Water pressure

The Sacramento River is running high and muddy now.

The snow in the Sierra Nevada is sticking in place, but the rainwater is sliding downhill in the northern section of the Central Valley and streaming past us in a brownish-green hue. Its power is pulling along branches, limbs and sediment—a winter cleansing of the environment.

After watching the Sacramento River at its winter high mark, it is hard to believe that other areas of the state are searching for and are willing to pay for the thousands of acre-feet of water that simply flow past here in this season. The winter runoff will flow into the Delta and run to the sea, while, just a few hundred miles away, political entities in Southern California fight for the rights to buy water.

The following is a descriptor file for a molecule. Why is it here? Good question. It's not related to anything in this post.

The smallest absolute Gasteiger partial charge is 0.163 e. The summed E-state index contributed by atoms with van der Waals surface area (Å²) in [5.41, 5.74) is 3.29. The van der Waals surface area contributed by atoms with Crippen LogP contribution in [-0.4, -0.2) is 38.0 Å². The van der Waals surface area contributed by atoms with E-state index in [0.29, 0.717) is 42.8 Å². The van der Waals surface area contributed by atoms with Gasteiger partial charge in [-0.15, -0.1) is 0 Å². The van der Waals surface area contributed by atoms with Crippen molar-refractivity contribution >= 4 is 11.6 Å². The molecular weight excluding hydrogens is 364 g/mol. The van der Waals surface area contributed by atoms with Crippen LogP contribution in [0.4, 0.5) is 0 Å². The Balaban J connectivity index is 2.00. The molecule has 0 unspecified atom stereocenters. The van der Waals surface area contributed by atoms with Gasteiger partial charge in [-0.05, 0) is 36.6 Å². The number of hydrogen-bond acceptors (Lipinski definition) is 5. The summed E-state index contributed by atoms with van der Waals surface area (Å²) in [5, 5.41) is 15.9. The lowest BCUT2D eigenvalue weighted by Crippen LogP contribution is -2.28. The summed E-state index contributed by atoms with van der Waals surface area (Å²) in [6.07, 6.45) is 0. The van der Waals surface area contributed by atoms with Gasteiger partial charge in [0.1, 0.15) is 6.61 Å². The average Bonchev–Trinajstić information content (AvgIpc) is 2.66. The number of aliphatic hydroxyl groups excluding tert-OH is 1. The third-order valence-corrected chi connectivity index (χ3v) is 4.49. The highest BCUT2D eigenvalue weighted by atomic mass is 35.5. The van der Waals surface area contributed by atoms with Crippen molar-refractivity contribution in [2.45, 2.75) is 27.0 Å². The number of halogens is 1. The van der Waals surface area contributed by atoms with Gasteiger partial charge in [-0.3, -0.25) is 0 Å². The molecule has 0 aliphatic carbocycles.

The West always has been shaped by the availability—or lack of—this natural resource. Farmers have faced off against growing urban economies during the past century in a fight for the rights to water. Then, the enviros got involved to protect all that is affected by water: everything that lives. It’s been a contentious issue since the pioneers walked into California, and it continues to this day. Is dam building the answer, or will retiring agricultural land be the key?

In this week’s cover story (Liquid gold, page 16), we hope to shed some light on the struggle to resolve these water issues and what part the federal government is playing—or refusing to play—in working out an agreement over where the water goes. The CALFED project may be a key to the success of the region, but it may dry up because of federal neglect.